VAT, Indemnity Payments and Capitec Bank: The Good, the Bad and the Ugly (Part 1)

Author: Des Kruger

ISSN: 2219-1585
Affiliations: Independent Consultant
Source: Business Tax & Company Law Quarterly, Volume 15 Issue 2, 2024, p. 1 – 14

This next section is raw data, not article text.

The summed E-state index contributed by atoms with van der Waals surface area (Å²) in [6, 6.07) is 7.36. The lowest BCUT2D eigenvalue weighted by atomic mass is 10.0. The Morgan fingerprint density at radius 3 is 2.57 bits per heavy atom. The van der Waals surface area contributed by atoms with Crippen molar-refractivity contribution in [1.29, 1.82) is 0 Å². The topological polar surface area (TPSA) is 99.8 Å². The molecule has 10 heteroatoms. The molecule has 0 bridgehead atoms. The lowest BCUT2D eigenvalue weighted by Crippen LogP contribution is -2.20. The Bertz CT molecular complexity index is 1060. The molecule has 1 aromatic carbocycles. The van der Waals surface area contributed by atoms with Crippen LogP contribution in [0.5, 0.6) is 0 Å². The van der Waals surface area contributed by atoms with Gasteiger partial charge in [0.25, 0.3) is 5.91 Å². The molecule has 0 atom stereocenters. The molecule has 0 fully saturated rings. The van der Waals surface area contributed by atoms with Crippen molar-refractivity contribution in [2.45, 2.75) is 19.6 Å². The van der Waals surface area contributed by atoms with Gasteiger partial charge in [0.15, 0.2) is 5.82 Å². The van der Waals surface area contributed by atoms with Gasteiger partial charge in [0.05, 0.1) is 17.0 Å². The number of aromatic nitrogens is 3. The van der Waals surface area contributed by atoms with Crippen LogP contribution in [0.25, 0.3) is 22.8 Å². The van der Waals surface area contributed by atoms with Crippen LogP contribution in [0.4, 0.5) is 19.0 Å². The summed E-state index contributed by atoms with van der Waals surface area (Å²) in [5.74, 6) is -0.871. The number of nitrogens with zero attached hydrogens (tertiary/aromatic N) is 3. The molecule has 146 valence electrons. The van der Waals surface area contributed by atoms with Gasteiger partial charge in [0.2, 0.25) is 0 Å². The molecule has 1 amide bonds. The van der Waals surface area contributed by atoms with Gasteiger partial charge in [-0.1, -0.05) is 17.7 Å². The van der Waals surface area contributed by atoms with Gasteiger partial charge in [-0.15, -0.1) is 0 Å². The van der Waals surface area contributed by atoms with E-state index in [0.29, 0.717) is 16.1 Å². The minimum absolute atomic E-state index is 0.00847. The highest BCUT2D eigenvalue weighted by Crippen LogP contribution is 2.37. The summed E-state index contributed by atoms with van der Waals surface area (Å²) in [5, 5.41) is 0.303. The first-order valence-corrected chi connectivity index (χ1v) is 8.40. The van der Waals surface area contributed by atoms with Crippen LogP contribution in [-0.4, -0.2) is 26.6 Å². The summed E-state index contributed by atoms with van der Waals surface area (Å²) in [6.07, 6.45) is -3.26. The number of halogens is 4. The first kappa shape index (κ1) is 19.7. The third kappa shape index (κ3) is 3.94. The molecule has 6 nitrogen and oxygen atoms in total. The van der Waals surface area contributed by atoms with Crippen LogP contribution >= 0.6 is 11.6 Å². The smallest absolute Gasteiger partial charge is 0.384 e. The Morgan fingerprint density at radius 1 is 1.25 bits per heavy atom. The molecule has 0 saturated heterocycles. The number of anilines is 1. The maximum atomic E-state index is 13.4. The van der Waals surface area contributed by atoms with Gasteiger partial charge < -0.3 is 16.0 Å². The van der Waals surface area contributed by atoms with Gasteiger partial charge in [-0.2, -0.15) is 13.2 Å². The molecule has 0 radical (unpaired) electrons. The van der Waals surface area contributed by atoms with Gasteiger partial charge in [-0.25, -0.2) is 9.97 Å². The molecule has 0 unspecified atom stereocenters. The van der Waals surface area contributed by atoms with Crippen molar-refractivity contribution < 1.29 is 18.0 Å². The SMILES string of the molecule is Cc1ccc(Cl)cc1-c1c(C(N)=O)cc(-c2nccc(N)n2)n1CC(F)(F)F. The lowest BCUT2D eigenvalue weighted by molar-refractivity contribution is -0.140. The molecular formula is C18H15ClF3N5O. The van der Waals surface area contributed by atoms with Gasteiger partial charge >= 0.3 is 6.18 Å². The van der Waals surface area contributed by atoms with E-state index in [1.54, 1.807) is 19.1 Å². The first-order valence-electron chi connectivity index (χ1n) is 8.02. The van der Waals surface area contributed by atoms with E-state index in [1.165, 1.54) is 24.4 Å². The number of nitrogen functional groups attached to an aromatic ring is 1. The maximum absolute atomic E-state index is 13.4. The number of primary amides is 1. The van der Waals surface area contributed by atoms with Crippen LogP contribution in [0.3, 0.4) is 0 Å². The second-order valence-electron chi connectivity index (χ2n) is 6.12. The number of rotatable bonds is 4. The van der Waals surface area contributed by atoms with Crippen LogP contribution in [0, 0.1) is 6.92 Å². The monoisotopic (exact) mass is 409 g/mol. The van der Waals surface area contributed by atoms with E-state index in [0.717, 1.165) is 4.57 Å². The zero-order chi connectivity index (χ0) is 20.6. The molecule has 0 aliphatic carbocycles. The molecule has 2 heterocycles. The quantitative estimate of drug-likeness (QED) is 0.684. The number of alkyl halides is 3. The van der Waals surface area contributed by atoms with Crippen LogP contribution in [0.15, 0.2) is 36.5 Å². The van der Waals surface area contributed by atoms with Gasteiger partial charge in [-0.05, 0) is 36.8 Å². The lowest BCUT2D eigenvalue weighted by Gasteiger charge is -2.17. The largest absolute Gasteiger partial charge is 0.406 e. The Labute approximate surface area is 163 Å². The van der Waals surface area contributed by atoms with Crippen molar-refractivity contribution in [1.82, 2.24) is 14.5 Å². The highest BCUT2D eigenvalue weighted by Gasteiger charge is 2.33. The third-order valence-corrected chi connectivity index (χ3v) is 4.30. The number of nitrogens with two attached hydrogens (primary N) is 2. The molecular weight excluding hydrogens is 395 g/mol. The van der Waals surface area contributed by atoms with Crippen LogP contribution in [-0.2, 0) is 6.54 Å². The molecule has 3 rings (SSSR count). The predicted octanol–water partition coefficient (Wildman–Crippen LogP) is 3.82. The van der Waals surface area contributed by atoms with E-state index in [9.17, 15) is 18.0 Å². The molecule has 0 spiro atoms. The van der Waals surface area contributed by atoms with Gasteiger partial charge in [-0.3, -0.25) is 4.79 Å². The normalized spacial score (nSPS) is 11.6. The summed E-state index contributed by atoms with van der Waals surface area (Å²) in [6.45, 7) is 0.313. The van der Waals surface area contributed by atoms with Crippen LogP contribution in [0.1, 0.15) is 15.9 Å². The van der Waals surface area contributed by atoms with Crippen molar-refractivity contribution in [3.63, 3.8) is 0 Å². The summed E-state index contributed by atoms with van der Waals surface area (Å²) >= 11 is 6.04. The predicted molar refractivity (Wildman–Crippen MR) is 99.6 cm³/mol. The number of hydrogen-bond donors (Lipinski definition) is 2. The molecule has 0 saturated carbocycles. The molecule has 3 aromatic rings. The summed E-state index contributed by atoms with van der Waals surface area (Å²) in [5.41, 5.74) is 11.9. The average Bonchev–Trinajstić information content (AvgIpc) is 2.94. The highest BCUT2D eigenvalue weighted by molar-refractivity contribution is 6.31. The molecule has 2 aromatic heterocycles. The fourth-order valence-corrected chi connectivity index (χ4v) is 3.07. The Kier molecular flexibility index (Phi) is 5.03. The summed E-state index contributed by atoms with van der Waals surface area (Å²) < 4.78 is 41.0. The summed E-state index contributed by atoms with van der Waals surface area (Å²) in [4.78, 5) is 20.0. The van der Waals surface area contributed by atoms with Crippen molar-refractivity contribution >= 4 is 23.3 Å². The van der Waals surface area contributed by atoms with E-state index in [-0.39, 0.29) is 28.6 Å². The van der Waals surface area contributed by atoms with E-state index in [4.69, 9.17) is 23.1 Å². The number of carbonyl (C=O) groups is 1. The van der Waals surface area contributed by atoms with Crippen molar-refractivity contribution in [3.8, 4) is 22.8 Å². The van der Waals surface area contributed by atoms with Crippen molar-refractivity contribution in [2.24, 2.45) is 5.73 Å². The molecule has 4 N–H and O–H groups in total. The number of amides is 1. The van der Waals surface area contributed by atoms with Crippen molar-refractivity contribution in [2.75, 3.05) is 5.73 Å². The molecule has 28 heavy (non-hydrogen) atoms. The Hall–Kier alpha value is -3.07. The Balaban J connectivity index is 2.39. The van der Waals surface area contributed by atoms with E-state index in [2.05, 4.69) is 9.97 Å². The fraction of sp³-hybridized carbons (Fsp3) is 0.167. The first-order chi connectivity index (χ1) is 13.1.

The recent Constitutional Court decision in Capitec Bank Limited v Commissioner for the South African Revenue Service is seminal, but is, with respect, unfortunately wrongly decided (the bad). That said, Rogers J, in a unanimous judgment, has provided clarity in regard to a number of VAT provisions (the good and the bad), most notable the treatment of a supply for no consideration and the application for apportionment outside the ambit of the Value- Added Tax Act, 1991 (VAT Act), amongst others. In essence Capitec Bank sought a deduction under section 16(3)(c) of the VAT Act of amounts credited to borrowers accounts under a loan cover arrangement on the happening of specified events, namely the death or retrenchment of the borrower. Capitec Bank has essentially undertaken to apply the claim proceeds derived by it under a credit life policy entered into with an insurer against the indebtedness of the borrower on his or her death or retrenchment. Section 16(3)(c) provides for a deduction against a vendor’s output tax of any amounts paid to a person to indemnify that person under a ‘contract of ‘insurance’. The deduction is equal to the tax fraction (15/115) of such indemnity payments. Importantly, the deduction is only available if the ‘contract of insurance’ under which the payments are made is a taxable supply. SARS sought to disallow the deduction on the grounds that the ‘contract of insurance’ was not a taxable supply as it was not a supply made in the course or furtherance of any ‘enterprise’ carried on by the bank. SARS argued that as no consideration was charged for the loan cover, it could not be said that Capitec Bank was carrying on an enterprise in relation to its loan cover activities. In addition, SARS argued that the loan cover was so closely connected to its exempt activity of providing loans (an exempt supply), that the provision of the loan cover similarly constituted an exempt supply. An exempt supply is specifically excluded from the ambit of the definition of ‘enterprise’. Capitec Bank naturally sought to counter such arguments by submitting that the supply of the loan cover free-of-charge did not disqualify the supply as being a taxable supply, relying, inter alia, on the provisions of section 10(23) of the VAT Act. As regards the argument by SARS that the supply of the loan cover was an exempt supply, Capitec Bank argued that the loan cover related to its overall business that comprised both exempt (loans) and taxable (fee) activities and as such was not in itself an exempt supply.